In the face of oppression and staggering liabilities, the first Black students to attend Florida State University forged a cultural and historical legacy that lives on today. Their journey, which began in 1962, is a historical record of a people of talent … of radiating spirit … and boundless resilience.
Maxwell Courtney, a Tallahassee native and a 1962 graduate of the original Lincoln High School, was the first Black undergraduate to attend and graduate from what was then a segregated Florida State University in Tallahassee. Maxwell Courtney’s willingness to be the first Black undergraduate student to enroll and the courage he displayed during this era of intense racial division and segregation is to be commended. He made a choice to put himself at risk so those who came after him could attend this University free from discrimination and racial intolerance. His efforts and the efforts of many others paved the way so that we can proudly call the Florida State University our alma mater.
Maxwell Courtney was 16 years old when he enrolled in FSU and he graduated cum laude in 1965 at age 19, with a degree in mathematics and minors in French and English. He later earned a master’s degree from the University of Maryland. His career carried him to Washington, D.C. where he worked as a systems management consultant to the Smithsonian Institute. He met with an untimely death in a boating accident in 1975. Lest we forget his accomplishments and the significant place he and many others hold in Florida State University history.
Mr. Courtney’s representation is depicted on the Integration statue in the FSU Student Union, which serves as a permanent tribute to all those young men and women who helped make FSU rich in diversity, academically, athletically and socially. Also depicted on Integration are Fred Flowers (the first African American to wear a FSU athletic uniform) and Doby Flowers (FSU’s first African American Homecoming Queen). (Click HERE to download information on Integration Statue Dedication.)
As a tribute to his academic achievement, courage and determination, the Florida State University Black Alumni Association proudly dedicated its room at the FSU Alumni Center in honor of Maxwell Courtney, on Friday, October 30, 2009.
Often overlooked in FSU’s history, Maxine Thurston a Black graduate student in the School of Social Work started the same time as Maxwell Courtney, Fall 1962. A native of Fernandina Beach, Florida, Maxine received her bachelor’s degree from Indiana University. She received her master’s degree in Social Work from FSU in 1964. Maxine Thurston-Fischer is the president of the Thurston Group, a Miami-based consulting firm.
Jacquelyn Dupont-Walker, Carmena Greene Bostic and Lionel Starks followed Maxwell Courtney to Florida State University in 1963. Jacquelyn Dupont-Walker and Carmena Greene Bostic are Tallahassee natives and Lionel Starks was from Central Florida. Jacquelyn Dupont-Walker was the first Black female undergraduate to graduate from FSU, receiving her degree in Social Work in 1966. Jacquelyn lives in Los Angeles, California where she was the founding president of the Ward Economic Development Corporation. Carmena Greene Bostic received her degree in Spanish in 1967. Carmena is a long-time Miami resident who retired from IBM and continues to work as a school teacher. Due to continuous harassment and concerns about discrimination, Lionel withdrew prior to graduating and enlisted in the military. Lionel now lives in Las Vegas, Nevada.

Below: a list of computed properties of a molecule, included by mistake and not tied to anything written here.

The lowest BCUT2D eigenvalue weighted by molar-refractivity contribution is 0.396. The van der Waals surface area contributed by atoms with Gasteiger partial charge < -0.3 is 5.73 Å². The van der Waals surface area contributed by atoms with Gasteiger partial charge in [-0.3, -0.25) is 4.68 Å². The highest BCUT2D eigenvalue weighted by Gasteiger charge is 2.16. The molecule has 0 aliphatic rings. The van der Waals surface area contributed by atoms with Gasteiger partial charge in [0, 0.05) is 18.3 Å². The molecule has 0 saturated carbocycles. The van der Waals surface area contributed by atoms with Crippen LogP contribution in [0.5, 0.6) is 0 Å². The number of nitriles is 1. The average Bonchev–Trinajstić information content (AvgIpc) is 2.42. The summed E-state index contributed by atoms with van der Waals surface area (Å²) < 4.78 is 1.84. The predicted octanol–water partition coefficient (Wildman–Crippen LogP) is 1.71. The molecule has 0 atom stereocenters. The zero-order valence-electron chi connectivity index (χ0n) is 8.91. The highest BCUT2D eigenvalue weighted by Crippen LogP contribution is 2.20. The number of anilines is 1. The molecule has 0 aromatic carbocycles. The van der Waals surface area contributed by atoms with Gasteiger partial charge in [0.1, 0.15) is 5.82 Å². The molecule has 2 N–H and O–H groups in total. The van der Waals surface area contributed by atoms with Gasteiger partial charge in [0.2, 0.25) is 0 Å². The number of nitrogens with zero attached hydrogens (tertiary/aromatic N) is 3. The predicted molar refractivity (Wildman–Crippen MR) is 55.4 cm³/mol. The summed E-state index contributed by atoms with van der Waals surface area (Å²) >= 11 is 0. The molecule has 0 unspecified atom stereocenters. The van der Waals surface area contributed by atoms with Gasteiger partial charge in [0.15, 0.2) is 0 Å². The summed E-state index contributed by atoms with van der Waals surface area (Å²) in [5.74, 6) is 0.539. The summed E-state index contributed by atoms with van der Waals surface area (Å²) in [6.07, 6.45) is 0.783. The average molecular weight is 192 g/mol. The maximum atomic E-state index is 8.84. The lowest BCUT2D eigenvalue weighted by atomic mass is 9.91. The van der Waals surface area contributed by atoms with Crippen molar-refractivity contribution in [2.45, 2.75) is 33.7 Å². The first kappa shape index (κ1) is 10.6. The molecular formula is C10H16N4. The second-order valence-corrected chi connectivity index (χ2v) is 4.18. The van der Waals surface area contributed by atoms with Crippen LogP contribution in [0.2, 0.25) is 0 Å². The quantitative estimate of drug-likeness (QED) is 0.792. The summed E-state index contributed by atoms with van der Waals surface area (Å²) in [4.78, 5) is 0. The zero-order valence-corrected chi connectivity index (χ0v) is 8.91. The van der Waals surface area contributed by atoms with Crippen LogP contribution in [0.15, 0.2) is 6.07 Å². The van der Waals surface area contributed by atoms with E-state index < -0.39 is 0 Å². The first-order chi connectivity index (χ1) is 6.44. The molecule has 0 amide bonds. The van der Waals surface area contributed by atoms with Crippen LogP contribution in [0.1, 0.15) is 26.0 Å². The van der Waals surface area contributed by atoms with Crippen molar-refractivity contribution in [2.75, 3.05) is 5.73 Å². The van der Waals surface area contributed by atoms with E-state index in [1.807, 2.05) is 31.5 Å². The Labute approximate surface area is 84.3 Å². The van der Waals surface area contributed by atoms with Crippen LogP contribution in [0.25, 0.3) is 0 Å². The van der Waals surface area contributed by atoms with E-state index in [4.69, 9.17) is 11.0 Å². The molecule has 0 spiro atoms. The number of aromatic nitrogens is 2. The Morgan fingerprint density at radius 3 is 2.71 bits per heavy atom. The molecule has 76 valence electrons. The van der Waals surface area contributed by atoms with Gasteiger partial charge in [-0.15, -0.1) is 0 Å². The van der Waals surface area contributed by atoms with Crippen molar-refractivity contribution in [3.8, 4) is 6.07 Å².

Ronald L. Williams, also a Tallahassee native and Carmena Greene Bostic’s cousin, enrolled in FSU in 1964, and received his degree in Physics in 1969. Ronald is a Physics professor at the Florida Agricultural and Mechanical University.
Fred Flowers as a member of the baseball team was the university’s first Black athlete. He earned a bachelor’s degree in 1969 and a master’s in 1973 from Florida State University, and is now an attorney and owner of the Flowers Law Firm in Tallahassee.
Doby Flowers, Fred’s younger sister, was the university’s first Black Homecoming Queen (1970). She earned a bachelor’s degree in 1971 and a master’s in 1973 from Florida State University. She later earned a certificate in executive management from Harvard University and is now the manager of the Flowers Law Firm and a national consultant. Fred and Doby Flowers are also Tallahassee natives.
Lenny Hall became the first Black basketball player recruited in 1966. He was followed in 1968 by Calvin Patterson in football. Although Calvin Patterson attended FSU he never got the opportunity to play on the football field. James “JT” Thomas, Jr. came to FSU in 1969 and was the first Black football athlete to play for FSU. “JT” Thomas was also FSU’s first Black football All-American and the first Black football player to graduate from FSU, when he received his degree in business in 1973.